Aili Kuutan: And here's another example. In Untamed, Glennon Doyle Melton talks about Googling, "What should I do if my husband is a cheater, but also an amazing dad?" And she goes on to say, "I've just asked the to make the most important and personal decision of my life. Why do I trust everyone else on earth more than I trust myself?" She also said, distressingly, everyone thought I should do something different. So she found a ton of conflicting advice about whether or not to leave her husband.
Aili Kuutan: There will always be different opinions about how to approach things. Everyone's opinions are going to be informed by their worldview and their personal experience. And what happens when you get all those ideas in your head is that you end up in your head trying to analyze and assess and justify and figure out which idea is the best. And that's when you get into potentially telling yourself, "this is what I should do," instead of trusting your experience and your intuition and your gut. So in a way, asking the internet can be a way of perpetuating indecision.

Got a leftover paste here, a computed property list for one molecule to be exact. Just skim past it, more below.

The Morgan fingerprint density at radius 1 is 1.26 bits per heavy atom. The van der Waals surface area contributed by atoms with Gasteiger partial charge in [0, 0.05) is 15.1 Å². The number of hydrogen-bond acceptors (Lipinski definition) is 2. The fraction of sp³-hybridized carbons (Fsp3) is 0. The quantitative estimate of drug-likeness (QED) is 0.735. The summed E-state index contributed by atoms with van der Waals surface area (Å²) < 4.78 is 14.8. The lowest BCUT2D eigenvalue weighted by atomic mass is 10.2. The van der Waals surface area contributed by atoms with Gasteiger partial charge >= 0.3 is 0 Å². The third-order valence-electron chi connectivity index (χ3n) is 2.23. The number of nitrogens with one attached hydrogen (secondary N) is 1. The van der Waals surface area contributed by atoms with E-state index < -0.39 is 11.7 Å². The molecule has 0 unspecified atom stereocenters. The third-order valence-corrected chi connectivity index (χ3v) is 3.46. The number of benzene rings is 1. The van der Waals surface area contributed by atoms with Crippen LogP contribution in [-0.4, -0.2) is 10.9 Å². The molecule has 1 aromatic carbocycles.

Aili Kuutan: But the thing to remember here is that in your life, the opinion that matters the most is your own. Other people's opinions only matter to the extent that you adopt their ideas and defer to their advice. And it's important to remember that when you do that, you give them your power. Only you can choose your path. Only you know, what's best for you. And I realize there's a huge difference between asking the internet about how to wash a duvet versus asking whether or not you should leave your husband, because one might ruin your bedding and the other will have implications to your closest personal relationships for the rest of your life. But it's important to remember that every time we do something, it becomes easier to create a pattern of doing it again. So if Googling something is the thing that you do whenever you don't know what to do, it can become a habit, not just for the little things, but for the big things too.
Aili Kuutan: And that being said, of course, there will be times when you really need some information and you can't move forward without it. So if you want to minimize the possibility of getting stuck and contributing to being in a state of indecision, the next time you want to ask the internet for advice, ask yourself, do I really need more information? Like, is there something missing that I really need in order to move forward? Or is this potentially going to contribute to overwhelm and to me staying stuck in a stalling pattern and in a state of indecision? Trust the answers that come up.
Aili Kuutan: You are your own highest authority, and you can prove it to yourself by acting accordingly. If you know someone who needs to hear this, please share it with them.
Aili Kuutan: Thanks so much for listening until next time, may you be guided by your light.